The No. 24 Michigan women’s basketball team has had a relatively successful start to its season. But it could get real tough real soon for the Wolverines — especially if they continue to turn the ball over. 

Michigan (6-2) has beaten the teams it has been expected to beat, and in convincing fashion. Out of the team’s wins so far, the closest margin was a nine-point victory against Oakland. The Wolverines have dominated opponents as well — notching commanding victories over LIU Brooklyn and Detroit Mercy, winning by 37 and 36 points, respectively.

There has also been success at the individual level. Guard Katelynn Flaherty is having a stellar senior season, averaging 23 points a contest, and she broke Diane Dietz’s record in mid-November to become the program’s all-time leading scorer. The freshmen have shined too, as forward Hailey Brown and guard Deja Church have established themselves as key contributors while guard Priscilla Smeenge has started to find more action over the last couple games.

But if Michigan hopes to find success moving forward, it needs to take care of the basketball.

The Wolverines are averaging 17.3 turnovers per game. That mark stands out considering their schedule hasn’t been overly challenging thus far. Big Ten opponents will be less forgiving — just like Louisville was.

Against the then-fifth-ranked Cardinals in the Preseason WNIT semifinals, Michigan led 37-32 heading into halftime with eight turnovers, proving it could compete with the best of the best. But the Wolverines failed to effectively manage the ball in the second half and lost the ball 15 more times, falling 74-49.

Eight turnovers is bad, but 15 is even worse and clearly made the difference.

Michigan made some progress in limiting turnovers after the blowout loss to the Cardinals, though. In their following two games against then-No. 3 Notre Dame and LIU Brooklyn, the Wolverines tallied just 22 total turnovers, and the problem seemed to be under control.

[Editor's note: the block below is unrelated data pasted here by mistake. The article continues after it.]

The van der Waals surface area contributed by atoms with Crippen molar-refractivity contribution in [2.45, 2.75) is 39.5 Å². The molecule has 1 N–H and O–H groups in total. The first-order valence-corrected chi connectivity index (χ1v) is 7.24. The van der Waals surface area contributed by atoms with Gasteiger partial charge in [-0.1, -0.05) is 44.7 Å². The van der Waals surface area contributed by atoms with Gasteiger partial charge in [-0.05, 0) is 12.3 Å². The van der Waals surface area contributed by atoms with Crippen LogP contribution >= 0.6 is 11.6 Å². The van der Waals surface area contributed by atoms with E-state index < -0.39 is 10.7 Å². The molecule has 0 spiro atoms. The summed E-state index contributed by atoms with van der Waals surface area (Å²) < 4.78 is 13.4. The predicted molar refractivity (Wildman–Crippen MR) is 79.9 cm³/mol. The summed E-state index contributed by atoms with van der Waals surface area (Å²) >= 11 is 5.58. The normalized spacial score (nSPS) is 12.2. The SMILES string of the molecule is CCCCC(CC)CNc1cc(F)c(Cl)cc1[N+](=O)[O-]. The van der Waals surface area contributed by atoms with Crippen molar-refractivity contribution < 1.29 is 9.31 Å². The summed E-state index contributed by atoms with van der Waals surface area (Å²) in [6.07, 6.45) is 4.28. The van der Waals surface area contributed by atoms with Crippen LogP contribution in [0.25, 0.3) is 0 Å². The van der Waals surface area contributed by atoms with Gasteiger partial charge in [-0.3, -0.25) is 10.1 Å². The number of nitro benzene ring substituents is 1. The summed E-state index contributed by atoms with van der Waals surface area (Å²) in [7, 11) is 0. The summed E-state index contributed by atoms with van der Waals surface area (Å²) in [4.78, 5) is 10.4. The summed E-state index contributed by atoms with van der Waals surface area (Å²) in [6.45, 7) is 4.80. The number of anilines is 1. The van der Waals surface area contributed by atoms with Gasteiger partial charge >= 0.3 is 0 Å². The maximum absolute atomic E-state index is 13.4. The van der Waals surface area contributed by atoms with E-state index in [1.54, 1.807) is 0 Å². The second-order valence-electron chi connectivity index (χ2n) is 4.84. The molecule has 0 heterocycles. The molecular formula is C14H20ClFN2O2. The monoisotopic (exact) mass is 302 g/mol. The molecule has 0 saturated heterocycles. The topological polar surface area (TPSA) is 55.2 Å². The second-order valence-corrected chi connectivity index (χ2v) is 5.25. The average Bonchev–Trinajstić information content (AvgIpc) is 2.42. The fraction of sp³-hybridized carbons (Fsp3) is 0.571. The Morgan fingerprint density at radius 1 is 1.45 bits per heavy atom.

Then came Monday night’s game in Detroit.

Against the winless Titans, Michigan had eight turnovers in the opening period and the game was tied at 20. Many of the turnovers were travels, while others included completely errant passes and — in some cases — Michigan flat out lost control of the dribble at the top of the key.

Though the Wolverines dominated the rest of the game, they still racked up 20 turnovers by the final buzzer, which could have been disastrous against a tougher opponent. If they had just taken care of the ball from tipoff, they wouldn’t have struggled to settle in.

“I just think we needed to settle down,” said Michigan coach Kim Barnes Arico after the game. “We’re a work in progress — we’ve had some good games lately where we haven’t turned it over a lot, so I know that we are capable of doing it. I think we were trying to go too fast and do too many things at once. Once we settled in we were a lot better.”

With Big Ten play beginning on Dec. 28, the Wolverines have a few weeks left to work out the kinks. What they accomplish during this period will matter significantly because conference play will be much more competitive.

If Michigan learns to control the basketball — cherishing each and every possession — it can make the most out of its season. And the Wolverines’ coach has a plan to help her team accomplish such.

“We have a million drills that we do to handle pressure and to take care of the ball,” Barnes Arico said. “We actually run up and down those stairs on occasion when we start turning it over like crazy. We really put an emphasis on that, and the kids know how important it is.”

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